Kafr Kila, Lebanon

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Kafar Kila
Map showing the location of  KafarKila within Lebanon
Map showing the location of  KafarKila within Lebanon
Kafar Kila
Location within Lebanon
Coordinates: 33°17′N 35°33′E / 33.283°N 35.550°E / 33.283; 35.550Coordinates: 33°17′N 35°33′E / 33.283°N 35.550°E / 33.283; 35.550
Grid position 201/298 PAL
Country  Lebanon
Governorate Nabatieh Governorate
District Marjeyoun District
Elevation 400 m (1,300 ft)
Time zone EET (UTC+2)
 • Summer (DST) EEST (UTC+3)
Dialing code +961

KafarKila (Arabic: كفركلا‎, also, Kfarkila, Kfarkela, Kafarkela) is a small village in Southern Lebanon.

Kafarkila name means "The village of the pasturage".[1]


In 1596, it was named as a village, Kafr Kuk, in the Ottoman nahiya (subdistrict) of Tibnin under the liwa' (district) of Safad, with a population of 31 households and 2 bachelors, all Muslim. The villagers paid a taxes on agricultural products, such as wheat, barley, olive trees, goats, beehives and winter pastures; a total of 4,700 akçe.[2][3]

In 1875 Victor Guérin visited, and noted that the village had about 1,000 Metawileh inhabitants.[4] He further noted: "The mosque and several of the houses are built of old materials. The spring is partly ancient."[5]

In 1881, the Palestine Exploration Fund's Survey of Western Palestine (SWP) described it as "a village, built of stone and mud, containing about 150 Moslems, situated on sloping ground, with figs, olives, and arable land around. A good spring near."[6]

Modern era[edit]

The total population of the village is about 14,500. The occupants' number increases dramatically during summer. Its altitude is around 700 m from sea level.[7] Kafarkila is well known for its high quality olive oil, grapes, and bee honey in addition to many other farming activities.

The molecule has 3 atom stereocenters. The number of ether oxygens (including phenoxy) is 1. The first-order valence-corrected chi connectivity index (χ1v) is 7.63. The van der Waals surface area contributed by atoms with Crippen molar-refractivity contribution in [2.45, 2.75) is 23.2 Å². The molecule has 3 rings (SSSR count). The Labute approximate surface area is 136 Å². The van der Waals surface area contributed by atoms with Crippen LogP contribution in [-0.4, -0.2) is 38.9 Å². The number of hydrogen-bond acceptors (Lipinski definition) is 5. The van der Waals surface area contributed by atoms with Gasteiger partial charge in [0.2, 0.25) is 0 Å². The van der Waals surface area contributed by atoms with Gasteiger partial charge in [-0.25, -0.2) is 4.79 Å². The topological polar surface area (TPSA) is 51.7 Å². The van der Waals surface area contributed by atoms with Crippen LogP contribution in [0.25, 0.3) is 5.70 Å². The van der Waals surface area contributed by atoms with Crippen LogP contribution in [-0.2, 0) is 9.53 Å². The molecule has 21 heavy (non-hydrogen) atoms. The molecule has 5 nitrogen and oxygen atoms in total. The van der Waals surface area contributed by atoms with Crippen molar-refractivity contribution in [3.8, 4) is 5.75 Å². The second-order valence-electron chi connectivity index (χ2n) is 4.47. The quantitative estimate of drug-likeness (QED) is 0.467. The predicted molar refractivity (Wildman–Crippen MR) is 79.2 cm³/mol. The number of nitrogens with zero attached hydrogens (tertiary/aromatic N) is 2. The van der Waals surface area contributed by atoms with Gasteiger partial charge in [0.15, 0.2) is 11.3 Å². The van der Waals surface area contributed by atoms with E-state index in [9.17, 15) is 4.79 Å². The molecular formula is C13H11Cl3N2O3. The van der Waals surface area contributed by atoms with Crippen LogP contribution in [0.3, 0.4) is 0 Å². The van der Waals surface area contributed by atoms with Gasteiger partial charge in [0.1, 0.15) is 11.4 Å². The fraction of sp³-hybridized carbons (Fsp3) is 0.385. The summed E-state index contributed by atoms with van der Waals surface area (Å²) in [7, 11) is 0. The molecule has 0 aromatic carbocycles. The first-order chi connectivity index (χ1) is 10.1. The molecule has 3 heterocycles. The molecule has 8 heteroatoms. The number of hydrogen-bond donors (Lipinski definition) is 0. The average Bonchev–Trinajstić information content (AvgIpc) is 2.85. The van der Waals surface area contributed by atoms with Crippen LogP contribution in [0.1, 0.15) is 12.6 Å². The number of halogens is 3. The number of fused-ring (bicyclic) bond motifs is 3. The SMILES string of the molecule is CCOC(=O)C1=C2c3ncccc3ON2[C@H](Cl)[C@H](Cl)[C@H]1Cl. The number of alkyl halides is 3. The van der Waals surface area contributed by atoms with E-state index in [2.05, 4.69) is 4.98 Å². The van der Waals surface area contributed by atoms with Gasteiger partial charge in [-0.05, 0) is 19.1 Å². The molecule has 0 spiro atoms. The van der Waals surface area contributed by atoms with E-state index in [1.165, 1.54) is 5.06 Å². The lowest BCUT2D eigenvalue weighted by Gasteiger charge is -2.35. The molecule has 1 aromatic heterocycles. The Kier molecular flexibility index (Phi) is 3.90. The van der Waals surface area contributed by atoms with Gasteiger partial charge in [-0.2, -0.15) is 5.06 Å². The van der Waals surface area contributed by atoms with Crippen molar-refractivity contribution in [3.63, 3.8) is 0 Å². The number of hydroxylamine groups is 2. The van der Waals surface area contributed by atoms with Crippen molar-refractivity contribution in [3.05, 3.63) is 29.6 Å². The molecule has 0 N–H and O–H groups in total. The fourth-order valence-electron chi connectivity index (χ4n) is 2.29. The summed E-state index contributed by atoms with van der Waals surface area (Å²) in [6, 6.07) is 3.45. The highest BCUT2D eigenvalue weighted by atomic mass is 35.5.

Many developments are currently taking place due to the efforts and the determinism of the municipality side by side with the people in order to mitigate the problems that accumulated over the years from central government indifference, civil war, occupation and border wars.


  1. ^ Palmer, 1881, p. 23
  2. ^ Hütteroth and Abdulfattah, 1977, p. 184
  3. ^ Note that Rhode, 1979, p. 6 writes that the register that Hütteroth and Abdulfattah studied was not from 1595/6, but from 1548/9
  4. ^ Guérin, 1880, p. 277
  5. ^ Guérin, 1880, pp. 277-278; as given in Conder and Kitchener, 1881, SWP I, pp. 117
  6. ^ Conder and Kitchener, 1881, SWP I, pp. 87-88
  7. ^ http://www.collinsmaps.com/maps/Lebanon/Nabatiye/Kfar-Kila/P1070450.00.aspx. Retrieved 28 May 2013.  Missing or empty |title= (help)


External links[edit]